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23 November 20232 minute read

Powering the future of electric vehicles: The global charging imperative

Our new report, in collaboration with Infralogic, dissects the rapid expansion of electric vehicle (EV) infrastructure globally, highlighting how technological innovation and policy developments are creating a fertile ground for investment and growth.

Key insights from the report include:

  • Investment trajectory: Witness the growth from a single deal in 2018 to 83 significant transactions worth USD 21.1 billion in disclosed deal values in 2023. Discover how a conservative five-year growth trajectory could lead to a total market value that eclipses expectations to over USD 57.4 billion. 
  • Market momentum: Expect a significant increase, with EV infrastructure investments projected to rise sharply, indicating a period of exceptional growth.
  • Policy drivers: Learn how supportive policies are fuelling the shift, making now the opportune moment to engage with the EV industry’s growth.
  • Europe at the forefront: Despite significant anticipated growth across all geographies, and the US and China remaining the largest markets by size, observe Europe's significant role as a primary destination for EV infrastructure investment within the expanding global market.
  • Primary risks and obstacles: Including operational and maintenance costs of charging stations, high upfront costs/financial investment requirements, sustainable business models and inadequate standardisation and compatibility between charging equipment. 

The electrification of the auto industry and the rise of EVs

The electrification of the automobile industry represents a monumental and necessary shift for the transportation sector and the global economy. Several catalysts for change, from technological advancements and environmental concerns to changing consumer preferences, have crystalised a global consensus on the need to transition towards low-carbon economies worldwide. Governments, too, are taking matters seriously, with net-zero targets being announced and many countries phasing in bans on internal combustion engine (ICE) automobiles.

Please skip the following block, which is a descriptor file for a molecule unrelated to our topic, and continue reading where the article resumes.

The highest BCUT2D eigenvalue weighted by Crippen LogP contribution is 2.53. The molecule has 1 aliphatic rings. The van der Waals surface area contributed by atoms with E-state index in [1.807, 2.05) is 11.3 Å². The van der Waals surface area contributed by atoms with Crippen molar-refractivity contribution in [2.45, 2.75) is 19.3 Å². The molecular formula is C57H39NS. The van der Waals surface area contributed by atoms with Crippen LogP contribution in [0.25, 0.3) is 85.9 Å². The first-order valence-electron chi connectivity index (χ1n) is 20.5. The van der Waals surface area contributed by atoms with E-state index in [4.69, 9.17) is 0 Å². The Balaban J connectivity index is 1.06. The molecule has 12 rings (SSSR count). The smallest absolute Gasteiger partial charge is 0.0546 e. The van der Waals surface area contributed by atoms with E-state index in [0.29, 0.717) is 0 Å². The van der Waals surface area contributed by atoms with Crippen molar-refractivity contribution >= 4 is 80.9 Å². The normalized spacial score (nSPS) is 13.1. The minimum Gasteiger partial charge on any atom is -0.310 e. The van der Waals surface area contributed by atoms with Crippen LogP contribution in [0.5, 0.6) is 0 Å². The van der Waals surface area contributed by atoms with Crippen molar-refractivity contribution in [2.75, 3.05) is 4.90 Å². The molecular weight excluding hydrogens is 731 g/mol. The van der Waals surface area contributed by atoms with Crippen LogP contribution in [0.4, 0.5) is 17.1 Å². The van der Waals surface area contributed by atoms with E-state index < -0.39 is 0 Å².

Transportation is a major source of greenhouse gases, accounting for 20% of global CO₂ emissions, primarily from ICE vehicles. Widespread adoption of electric vehicles (EVs) is seen as the most promising pathway to curtail CO₂ emissions, with the potential to reduce them by 80% by 2050, according to the National Renewable Energy Laboratory. The uptake of hydrogen as an alternative fuel, especially for heavy-goods vehicles, may also play an increasingly important part in the energy transition, though respondents to our survey are nearly unanimous in their belief that EVs’ role will be considerably more meaningful.

EVs’ share of the overall car market has risen significantly across all geographies in recent years. Accounting for less than 5% of new cars sold in 2020, that share almost doubled to 9% in 2021 and climbed again to 14% in 2022, according to the International Energy Agency (IEA). China contributed around 60% of global EV sales last year, and in August 2023 more than one in four cars sold in the country were electric (26%), according to CleanTechnica statistics. That market is followed by Europe, where more than one in five of all new cars sold was electric last year, and then the US, where EVs accounted for 8% of car sales.